Stronger Together: The Coastal Empire Disaster Recovery Committee
The Coastal Empire Disaster Recovery Committee
𝐒𝐭𝐨𝐫𝐲 𝐛𝐲 𝐂𝐢𝐧𝐝𝐲 𝐑𝐞𝐢𝐝
𝐏𝐡𝐨𝐭𝐨𝐠𝐫𝐚𝐩𝐡𝐲 𝐛𝐲 𝐋𝐞𝐢𝐝𝐲 𝐋𝐞𝐬𝐭𝐞𝐫
To alleviate the impact to people in our community, the Coastal Empire Disaster Recovery Committee (CEDRC) serves as a collaborative organization to prepare for, assist with and recover from disasters.
In the aftermath of Hurricane Matthew in 2016 and Hurricane Irma in 2017, one organization was created to oversee and address multiple needs generated by future community disasters. Collaborative efforts between faith-based, nonprofit and government agencies aided in the establishment of the CEDRC. Today CEDRC is composed of various groups who prepare for, assist with and recover from disasters.
Together partner agencies can find those who need help and streamline the recovery effort, while preventing duplication of services during long term recovery case management. CEDRC is also able to record and report the progress of recovery throughout the process.
The collaborative organization focuses on three important phases, which cover the timeline from before a disaster to many months or even years later.
Kelly Crane, Disaster Program Manager at the American Red Cross, is also the Board Chair for CEDRC. She says, “Imagine ten fingers, each with separate controls. Now imagine how much more efficiently it works when we have one mind to coordinate the efforts of all ten.”
The group gets together every month to plan and collaborate. Kelly says the collaboration works because “At the end of the day we all have the same goal, which is to rebuild communities after a disaster.”
Kelly says, “The American Red Cross handles the immediate response to disasters, such as fires, storms, hurricanes, even train derailments. We provide shelter, food, and reunification. After the immediate needs are met it is key that the CEDRC partner agencies provide the long-term recovery case work.”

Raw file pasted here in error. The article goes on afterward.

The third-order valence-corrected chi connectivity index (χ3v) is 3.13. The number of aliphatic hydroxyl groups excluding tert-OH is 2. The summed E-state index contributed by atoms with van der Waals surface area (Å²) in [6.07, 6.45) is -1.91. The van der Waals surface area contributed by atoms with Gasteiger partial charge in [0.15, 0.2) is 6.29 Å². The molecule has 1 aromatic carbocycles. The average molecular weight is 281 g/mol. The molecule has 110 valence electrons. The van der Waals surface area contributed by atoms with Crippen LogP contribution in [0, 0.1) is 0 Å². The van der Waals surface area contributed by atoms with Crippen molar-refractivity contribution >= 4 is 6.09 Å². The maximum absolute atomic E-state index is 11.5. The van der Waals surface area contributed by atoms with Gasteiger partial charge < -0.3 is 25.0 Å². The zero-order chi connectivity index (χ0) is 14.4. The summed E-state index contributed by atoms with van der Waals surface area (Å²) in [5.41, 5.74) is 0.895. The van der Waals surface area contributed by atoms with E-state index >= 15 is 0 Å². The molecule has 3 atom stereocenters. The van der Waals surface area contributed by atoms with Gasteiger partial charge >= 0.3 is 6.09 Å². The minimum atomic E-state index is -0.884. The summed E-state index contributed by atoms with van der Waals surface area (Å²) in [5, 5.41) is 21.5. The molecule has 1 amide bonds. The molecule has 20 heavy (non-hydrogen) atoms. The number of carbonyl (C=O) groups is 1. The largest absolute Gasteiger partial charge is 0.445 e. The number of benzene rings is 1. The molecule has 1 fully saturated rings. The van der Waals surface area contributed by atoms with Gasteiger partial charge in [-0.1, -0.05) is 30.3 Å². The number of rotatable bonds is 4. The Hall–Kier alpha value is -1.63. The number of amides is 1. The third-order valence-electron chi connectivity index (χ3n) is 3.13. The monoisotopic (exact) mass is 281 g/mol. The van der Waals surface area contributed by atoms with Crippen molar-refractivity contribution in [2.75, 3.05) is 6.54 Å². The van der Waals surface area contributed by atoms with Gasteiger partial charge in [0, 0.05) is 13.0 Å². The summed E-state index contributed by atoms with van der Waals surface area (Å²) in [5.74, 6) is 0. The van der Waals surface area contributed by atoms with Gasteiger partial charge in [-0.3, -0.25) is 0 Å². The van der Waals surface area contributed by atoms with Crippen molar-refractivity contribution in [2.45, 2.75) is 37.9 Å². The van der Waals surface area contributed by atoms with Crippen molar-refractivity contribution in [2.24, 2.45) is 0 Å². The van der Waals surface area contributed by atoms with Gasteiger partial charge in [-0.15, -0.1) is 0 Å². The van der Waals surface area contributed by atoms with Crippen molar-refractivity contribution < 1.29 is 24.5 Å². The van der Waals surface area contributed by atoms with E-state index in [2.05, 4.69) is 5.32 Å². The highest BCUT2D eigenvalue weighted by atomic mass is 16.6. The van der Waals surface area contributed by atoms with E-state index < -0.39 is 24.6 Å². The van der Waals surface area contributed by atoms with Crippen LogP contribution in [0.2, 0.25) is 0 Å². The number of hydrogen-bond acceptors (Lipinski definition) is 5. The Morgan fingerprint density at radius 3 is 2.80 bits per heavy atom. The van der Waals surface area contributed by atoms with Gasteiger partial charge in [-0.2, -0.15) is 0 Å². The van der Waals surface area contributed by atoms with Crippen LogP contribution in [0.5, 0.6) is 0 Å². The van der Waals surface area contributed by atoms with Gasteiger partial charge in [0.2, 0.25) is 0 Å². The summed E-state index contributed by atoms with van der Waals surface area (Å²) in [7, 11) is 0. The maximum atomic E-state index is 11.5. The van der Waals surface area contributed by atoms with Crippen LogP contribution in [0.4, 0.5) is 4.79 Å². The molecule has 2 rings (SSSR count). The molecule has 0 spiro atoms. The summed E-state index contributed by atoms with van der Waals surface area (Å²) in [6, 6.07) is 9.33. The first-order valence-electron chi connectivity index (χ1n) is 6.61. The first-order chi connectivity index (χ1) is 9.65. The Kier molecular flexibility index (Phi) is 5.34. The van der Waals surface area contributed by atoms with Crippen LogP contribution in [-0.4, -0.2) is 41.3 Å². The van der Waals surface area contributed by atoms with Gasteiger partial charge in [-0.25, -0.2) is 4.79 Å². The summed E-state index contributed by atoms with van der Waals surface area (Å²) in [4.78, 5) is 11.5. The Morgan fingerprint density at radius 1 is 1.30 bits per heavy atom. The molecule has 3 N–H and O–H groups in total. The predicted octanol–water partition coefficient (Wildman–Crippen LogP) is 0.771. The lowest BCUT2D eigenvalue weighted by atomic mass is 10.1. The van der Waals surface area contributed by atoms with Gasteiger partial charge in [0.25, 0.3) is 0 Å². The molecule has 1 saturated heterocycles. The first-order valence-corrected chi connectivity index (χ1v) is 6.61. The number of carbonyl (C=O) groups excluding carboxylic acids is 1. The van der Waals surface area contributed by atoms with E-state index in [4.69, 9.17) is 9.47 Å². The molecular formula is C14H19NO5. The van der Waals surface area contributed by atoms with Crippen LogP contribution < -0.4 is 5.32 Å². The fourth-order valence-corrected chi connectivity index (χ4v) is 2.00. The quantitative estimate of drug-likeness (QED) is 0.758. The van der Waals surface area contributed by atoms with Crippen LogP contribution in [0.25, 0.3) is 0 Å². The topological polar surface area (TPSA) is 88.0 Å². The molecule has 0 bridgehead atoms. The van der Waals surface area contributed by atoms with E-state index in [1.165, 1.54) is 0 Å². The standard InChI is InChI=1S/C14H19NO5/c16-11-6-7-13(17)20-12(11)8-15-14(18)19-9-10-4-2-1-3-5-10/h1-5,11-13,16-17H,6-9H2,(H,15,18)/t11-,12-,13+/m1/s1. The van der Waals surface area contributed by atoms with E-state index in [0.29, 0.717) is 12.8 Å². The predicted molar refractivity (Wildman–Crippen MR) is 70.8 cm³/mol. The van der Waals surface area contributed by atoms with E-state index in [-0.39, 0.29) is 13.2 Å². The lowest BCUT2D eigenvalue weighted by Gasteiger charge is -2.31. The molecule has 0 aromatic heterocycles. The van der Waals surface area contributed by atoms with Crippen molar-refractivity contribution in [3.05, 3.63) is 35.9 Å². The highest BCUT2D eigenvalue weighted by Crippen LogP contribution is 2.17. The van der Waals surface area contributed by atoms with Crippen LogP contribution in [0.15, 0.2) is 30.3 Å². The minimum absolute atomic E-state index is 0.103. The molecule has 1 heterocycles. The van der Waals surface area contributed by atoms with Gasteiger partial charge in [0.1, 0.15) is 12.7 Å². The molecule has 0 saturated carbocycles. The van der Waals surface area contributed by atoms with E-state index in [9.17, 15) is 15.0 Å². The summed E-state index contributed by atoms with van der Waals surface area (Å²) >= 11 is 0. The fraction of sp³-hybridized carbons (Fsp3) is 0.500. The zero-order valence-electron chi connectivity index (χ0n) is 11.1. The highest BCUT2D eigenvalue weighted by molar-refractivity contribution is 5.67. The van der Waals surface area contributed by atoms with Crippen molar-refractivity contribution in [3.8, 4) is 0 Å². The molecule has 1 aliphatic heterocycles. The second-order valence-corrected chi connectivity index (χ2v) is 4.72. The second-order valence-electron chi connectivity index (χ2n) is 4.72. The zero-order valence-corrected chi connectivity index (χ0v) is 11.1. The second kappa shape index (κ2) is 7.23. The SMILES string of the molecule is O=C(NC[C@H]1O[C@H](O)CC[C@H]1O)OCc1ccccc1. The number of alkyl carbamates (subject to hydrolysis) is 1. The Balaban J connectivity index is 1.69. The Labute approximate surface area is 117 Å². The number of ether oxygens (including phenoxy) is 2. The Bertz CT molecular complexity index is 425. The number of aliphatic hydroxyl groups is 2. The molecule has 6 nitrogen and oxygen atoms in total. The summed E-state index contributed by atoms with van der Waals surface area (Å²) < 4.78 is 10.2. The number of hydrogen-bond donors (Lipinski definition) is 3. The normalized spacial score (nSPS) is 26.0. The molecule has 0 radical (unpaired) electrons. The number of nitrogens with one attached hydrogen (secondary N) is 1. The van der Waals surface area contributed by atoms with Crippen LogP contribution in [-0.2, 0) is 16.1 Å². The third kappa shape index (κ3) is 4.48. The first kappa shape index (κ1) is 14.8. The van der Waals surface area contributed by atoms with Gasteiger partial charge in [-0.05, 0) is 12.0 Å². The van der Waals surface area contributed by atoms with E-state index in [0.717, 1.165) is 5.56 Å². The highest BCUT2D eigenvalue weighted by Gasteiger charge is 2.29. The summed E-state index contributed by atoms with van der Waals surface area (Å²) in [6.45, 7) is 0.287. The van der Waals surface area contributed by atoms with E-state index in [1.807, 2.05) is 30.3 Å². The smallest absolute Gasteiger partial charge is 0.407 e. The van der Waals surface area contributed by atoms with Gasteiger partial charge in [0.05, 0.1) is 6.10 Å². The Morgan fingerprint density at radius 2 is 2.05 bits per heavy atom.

Jay Mullins, the Administrative Coordinator for CEDRC, says, “CEDRC as an organization does not provide any direct services. People are sent to us from partner agencies, such as United Way and our role is to coordinate the ensuing services.”
To eliminate the run around people can face trying to apply for services after a disaster, with CEDRC there is a single point of entry for each case. For example, if it is a home repair issue one agency will meet with homeowners, inspect their home, and see what qualifies for services. Then as a group CEDRC determines which agency is responsible for what service.
Jay says, “One agency might handle a new roof or roof repair, another might take care of the homeowner’s windows. One case could involve five agencies, and services depend on each agency involved.” The goal is a seamless response to the often-lengthy recovery process.